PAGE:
Products for emergencies
First Line Technology makes equipment designed to save lives
- May 2, 2014
First Line Technology, Chantilly
In March, Stafford County used First Line Technology’s No Notice AmbuBus Kit during a snowstorm to convert a school bus into an ambulance that would transport victims of an I-95 bus crash to an area hospital. The crate-size kit includes tools, steel frames, stretchers and a bus ramp.
Owners Amit Kapoor and Randy Sakowitz came up with the idea for the kits after processing orders and sending cots, blankets and pillows to the National Guard and American Red Cross units responding after Hurricane Katrina. “They told us their biggest problem was evacuation,” says Kapoor, the company’s president and CEO. “They had lots of school buses but no ambulances.”
Kapoor and Sakowitz started the Chantilly-based company in 2003 to create and design technology for defense, homeland security and response agencies. “We wanted to develop more effective equipment for the Department of Defense and first responders,” Kapoor says. “We focused on state and local governments.”
They targeted several niche areas, including chemical warfare, decontamination and preparedness for weapons of mass destruction and toxic chemicals.
The company’s 252 percent, four-year growth rate makes it the fastest-growing manufacturing company in this year’s Fantastic 50.
First Line has sold about 500 of the AmbuBus Kits in the U.S. The product is one of about 80 in the company’s AmbuResponse line. This year the Journal of Emergency Medical Services named two of the AmbuReponse products — AmbuPower 125 and the AmbuBus MPMT Type 1 Kit — to its 2014 “Hot Products” list.
The company’s AmbuResponse line is one of three key product lines that also include the PhaseCore and Decon line of decontamination equipment. One of the major products in the Decon line is FiberTect, a decontamination wipe that military and first responders use for absorbing chemical warfare agents, toxic industrial chemicals and pesticides.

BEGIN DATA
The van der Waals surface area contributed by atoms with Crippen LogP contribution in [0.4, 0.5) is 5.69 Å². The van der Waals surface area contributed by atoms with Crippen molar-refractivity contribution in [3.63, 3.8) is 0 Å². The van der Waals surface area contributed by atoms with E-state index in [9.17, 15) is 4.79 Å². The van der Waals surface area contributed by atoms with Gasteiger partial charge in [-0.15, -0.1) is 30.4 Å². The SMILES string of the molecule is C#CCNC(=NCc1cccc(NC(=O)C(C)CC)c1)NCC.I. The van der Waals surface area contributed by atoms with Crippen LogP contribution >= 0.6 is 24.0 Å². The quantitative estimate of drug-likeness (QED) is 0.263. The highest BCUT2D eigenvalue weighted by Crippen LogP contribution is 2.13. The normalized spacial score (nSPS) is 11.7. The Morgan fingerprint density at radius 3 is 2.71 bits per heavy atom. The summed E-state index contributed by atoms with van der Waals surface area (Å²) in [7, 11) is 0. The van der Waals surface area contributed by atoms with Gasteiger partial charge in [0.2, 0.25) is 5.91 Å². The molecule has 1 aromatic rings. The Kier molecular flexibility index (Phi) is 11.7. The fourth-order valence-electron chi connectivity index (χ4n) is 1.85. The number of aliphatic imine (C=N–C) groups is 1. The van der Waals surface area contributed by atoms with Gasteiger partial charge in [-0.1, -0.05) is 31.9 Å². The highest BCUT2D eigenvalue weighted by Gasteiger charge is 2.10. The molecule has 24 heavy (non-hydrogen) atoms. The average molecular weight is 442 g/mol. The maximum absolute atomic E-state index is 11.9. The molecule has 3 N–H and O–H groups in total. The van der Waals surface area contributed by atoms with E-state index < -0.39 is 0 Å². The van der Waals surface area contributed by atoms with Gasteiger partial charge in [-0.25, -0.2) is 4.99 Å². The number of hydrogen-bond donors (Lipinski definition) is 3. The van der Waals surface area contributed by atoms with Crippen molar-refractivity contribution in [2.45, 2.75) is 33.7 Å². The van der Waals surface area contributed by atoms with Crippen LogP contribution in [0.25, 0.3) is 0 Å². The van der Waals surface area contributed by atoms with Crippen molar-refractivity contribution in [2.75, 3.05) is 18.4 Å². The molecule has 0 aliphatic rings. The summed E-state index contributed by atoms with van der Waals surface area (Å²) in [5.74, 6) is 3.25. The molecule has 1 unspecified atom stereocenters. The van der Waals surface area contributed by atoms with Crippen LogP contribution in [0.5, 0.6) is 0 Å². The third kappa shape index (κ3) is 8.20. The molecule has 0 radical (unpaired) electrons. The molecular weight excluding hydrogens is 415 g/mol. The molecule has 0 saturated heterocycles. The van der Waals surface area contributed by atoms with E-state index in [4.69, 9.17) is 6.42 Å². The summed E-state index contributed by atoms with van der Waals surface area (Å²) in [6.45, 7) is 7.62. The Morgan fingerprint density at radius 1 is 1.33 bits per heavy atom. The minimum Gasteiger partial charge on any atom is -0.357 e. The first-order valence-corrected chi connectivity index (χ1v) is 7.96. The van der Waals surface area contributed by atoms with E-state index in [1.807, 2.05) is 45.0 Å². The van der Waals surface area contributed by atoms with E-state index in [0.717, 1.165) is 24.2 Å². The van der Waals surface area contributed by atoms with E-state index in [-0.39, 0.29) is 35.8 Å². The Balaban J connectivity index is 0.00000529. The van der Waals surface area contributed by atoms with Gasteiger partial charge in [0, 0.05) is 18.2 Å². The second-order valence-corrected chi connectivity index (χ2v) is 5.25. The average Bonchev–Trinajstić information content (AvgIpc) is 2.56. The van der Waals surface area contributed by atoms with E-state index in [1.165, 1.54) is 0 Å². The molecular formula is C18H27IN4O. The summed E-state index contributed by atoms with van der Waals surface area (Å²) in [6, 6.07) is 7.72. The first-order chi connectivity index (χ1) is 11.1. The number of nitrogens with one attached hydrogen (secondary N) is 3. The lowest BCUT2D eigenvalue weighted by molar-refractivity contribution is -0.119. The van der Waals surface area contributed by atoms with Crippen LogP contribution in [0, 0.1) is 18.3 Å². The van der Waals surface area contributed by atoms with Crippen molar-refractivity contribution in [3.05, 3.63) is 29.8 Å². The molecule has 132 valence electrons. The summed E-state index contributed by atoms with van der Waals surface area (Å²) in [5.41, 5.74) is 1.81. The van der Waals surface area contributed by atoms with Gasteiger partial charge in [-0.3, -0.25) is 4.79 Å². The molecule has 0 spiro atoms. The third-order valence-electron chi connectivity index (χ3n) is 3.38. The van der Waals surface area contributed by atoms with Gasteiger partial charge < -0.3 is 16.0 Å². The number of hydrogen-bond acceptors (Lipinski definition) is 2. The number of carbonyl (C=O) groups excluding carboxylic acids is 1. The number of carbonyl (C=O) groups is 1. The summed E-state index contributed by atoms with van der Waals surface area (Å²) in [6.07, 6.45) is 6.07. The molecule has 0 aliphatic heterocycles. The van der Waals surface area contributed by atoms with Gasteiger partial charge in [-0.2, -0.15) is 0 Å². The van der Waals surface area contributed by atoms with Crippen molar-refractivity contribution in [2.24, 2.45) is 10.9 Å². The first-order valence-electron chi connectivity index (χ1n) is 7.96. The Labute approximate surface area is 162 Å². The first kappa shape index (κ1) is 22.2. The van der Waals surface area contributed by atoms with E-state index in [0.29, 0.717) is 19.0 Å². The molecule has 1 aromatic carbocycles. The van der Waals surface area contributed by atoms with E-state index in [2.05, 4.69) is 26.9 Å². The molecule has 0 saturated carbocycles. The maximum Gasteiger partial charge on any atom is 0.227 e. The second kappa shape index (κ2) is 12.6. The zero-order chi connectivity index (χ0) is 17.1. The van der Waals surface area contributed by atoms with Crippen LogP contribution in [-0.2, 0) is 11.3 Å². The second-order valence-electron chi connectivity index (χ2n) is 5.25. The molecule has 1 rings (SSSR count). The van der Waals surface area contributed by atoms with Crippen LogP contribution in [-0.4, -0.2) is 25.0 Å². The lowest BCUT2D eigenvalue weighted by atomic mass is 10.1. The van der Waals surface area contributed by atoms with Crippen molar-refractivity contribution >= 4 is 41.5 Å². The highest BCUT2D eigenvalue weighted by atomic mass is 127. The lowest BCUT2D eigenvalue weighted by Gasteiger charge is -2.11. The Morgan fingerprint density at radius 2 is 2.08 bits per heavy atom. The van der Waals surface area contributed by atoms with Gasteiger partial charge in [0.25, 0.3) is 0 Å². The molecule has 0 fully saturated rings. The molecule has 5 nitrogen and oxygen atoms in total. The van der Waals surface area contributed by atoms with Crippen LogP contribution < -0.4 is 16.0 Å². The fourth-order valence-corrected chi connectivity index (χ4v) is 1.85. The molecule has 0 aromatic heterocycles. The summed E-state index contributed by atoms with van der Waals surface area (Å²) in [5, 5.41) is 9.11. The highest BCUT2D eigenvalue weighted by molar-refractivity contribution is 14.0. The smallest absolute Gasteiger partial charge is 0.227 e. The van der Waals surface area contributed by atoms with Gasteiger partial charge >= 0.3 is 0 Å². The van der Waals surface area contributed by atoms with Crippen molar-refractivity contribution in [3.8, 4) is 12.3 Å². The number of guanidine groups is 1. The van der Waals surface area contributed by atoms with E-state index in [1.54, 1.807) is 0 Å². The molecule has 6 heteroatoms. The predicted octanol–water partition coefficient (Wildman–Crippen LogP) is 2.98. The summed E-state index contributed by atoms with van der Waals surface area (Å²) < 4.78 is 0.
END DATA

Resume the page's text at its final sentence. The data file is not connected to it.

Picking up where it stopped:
First Line’s initial products were PhaseCore vests. Elements used in the vests provide a cooling effect to the body’s core by absorbing body heat. Target customers range from law enforcement officers to industrial workers.
The company originally imported the vests from a Swedish partner. First Line then would customize the vests for its U.S. customers. “The exchange rate made pricing a challenge, so we decided to bring the manufacturing to the U.S.,” Kapoor says.
In 2006, First Line purchased the vest designs from the Swedish company and began manufacturing vests in the U.S. “We would do the design, and other companies would aid in the metal fabrication as well as the cutting and sewing,” Kapoor says. “We did the last-mile kitting, putting things together.”
The company has doubled its revenues every year during the past three years. It was listed on the Inc. 5000 of the fastest-growing private companies in the U.S. in 2012 and 2013. Last year the company was named to Deloitte’s Technology Fast 500, and in 2012 it was designated a small business success story by the National Defense Industrial Association.
The company’s headquarters includes an 8,000-square-foot warehouse and a 2,000-square-foot office. It currently has 11 employees. All employees are encouraged to take part in company outings, from fishing trips to Super Bowl parties. “We want our employees to get to know each other out of the office,” Kapoor says. “In crisis response, everybody always needs to work together and understand how to work together. Bonding outside of the office helps out.”